Dance music theory expert Oliver Curry examines how classic disco uses chord inversions and careful placement of instruments to great effect, and explains how the same principles can be applied to virtually any genre.
In this edition of Passing Notes we’re focussing on disco chords, but the lessons we’ll learn don’t just apply to disco (or even, necessarily, just to chords). The classic disco chord sound is not only characterised by the notes used in constructing the chord but also by its voicing and timing – the placement of the chord in the bar and its rhythmic interaction with other elements. It’s these techniques which we’ll examine to understand how they add groove and feel to the chord progression.
Voicing and inversion
The term ‘voicing’ is used to describe the arrangement of the notes within a chord. As with a lot of dance music, the primary chords we hear used in disco tracks are minor and major triads and 7s, which we discussed in this previous Passing Notes.
For a quick example of how different voicings can be applied, we’ve written a simple piano chord progression in the key of C minor: Cm7, Fm7, Abmaj7, Ebmaj7.
In this first example we can see the chords are all constructed in ‘root position’, using the root of the chord as the bass note (played in two octaves), then the 3rd, 5th and 7th in ascending pitch order.
The human ear tends to hear the highest notes in a chord progression as a form of melody. We can see that the top notes of our chords make large jumps, which could make our progression sound a little disjointed.
The solution to this potential problem is to voice the chords differently and use chord inversions. A chord can be said to be inverted when the lowest note isn’t the root (we’re treating the root note an octave down as a separate bass note rather than part of the chord played by the right hand). A simple example would be a C major triad voiced from lowest pitch to highest E, G, C (as opposed to the standard C, E, G). By moving the C up an octave we’ve created an inversion. We also examined this technique in our Breakdown feature on Tensnake’s ‘Coma Cat’.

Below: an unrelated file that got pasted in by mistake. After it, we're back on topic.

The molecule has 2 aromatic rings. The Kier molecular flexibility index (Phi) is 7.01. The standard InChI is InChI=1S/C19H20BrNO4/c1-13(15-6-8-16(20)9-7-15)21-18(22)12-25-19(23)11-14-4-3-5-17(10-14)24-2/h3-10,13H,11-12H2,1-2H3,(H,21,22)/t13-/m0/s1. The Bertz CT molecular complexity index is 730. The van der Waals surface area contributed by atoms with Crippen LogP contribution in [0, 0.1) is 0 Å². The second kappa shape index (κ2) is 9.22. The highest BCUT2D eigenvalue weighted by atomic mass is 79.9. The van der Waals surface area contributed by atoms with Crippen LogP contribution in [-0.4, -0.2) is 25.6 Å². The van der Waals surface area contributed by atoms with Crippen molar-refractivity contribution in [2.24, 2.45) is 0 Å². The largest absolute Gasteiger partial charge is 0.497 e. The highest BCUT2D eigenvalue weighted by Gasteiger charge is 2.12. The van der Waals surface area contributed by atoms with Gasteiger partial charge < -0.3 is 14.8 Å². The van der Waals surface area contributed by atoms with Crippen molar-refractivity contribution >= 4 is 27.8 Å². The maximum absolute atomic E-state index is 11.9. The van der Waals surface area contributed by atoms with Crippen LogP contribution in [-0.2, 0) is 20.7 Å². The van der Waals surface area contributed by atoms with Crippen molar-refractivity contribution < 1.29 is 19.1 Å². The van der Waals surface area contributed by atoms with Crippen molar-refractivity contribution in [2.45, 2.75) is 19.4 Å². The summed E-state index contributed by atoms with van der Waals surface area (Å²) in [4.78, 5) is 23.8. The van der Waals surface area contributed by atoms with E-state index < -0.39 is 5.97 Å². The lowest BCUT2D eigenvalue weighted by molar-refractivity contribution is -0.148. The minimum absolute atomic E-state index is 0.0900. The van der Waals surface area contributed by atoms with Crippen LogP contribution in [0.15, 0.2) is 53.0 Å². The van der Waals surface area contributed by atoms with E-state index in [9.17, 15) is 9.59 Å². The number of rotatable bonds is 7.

Below, we’ve voiced the same chord progression differently, inverting chords so that the changes in the perceived melody line don’t stand out so much. This technique is useful whenever a chord progression needs to feel more relaxed, or whenever you want to shift attention away from the implied melody of the chords and onto another instrument or a vocal.
Each chord played comprises the same notes as it did previously, and the chord names are all the same. The difference here is that some notes already playing in the left hand part have been removed from the right hand (i.e. the C and Eb in the first and last chords). Also we can see and hear how the inversion of the second chord, Fm7, allows the F to be the highest note in that chord.
For another example of chord voicing and inversions, let’s look at Sister Sledge’s ‘Lost In Music’ – written by Chic’s Nile Rodgers and Bernard Edwards – to see how this simple technique can help maintain continuity.
This is how the basic piano chords are played in the track’s verses, starting at 1:06:
The chords are Dm7, C, Gm->G, Bbmaj7, C, Dm7. The G chord slides from a minor to major 3rd, a technique commonly used in jazz, gospel, blues and soul. Note again how the highest notes of each chord form a tighter, closer progression than they would if the chords were formed in the root position. In root position the chords would look and sound like this:
We can hear how the chords played in root position have a loose, disjointed and less natural feel. Voicing the chords to sit in a smaller frequency range also gives other instrumental parts more room in the mix.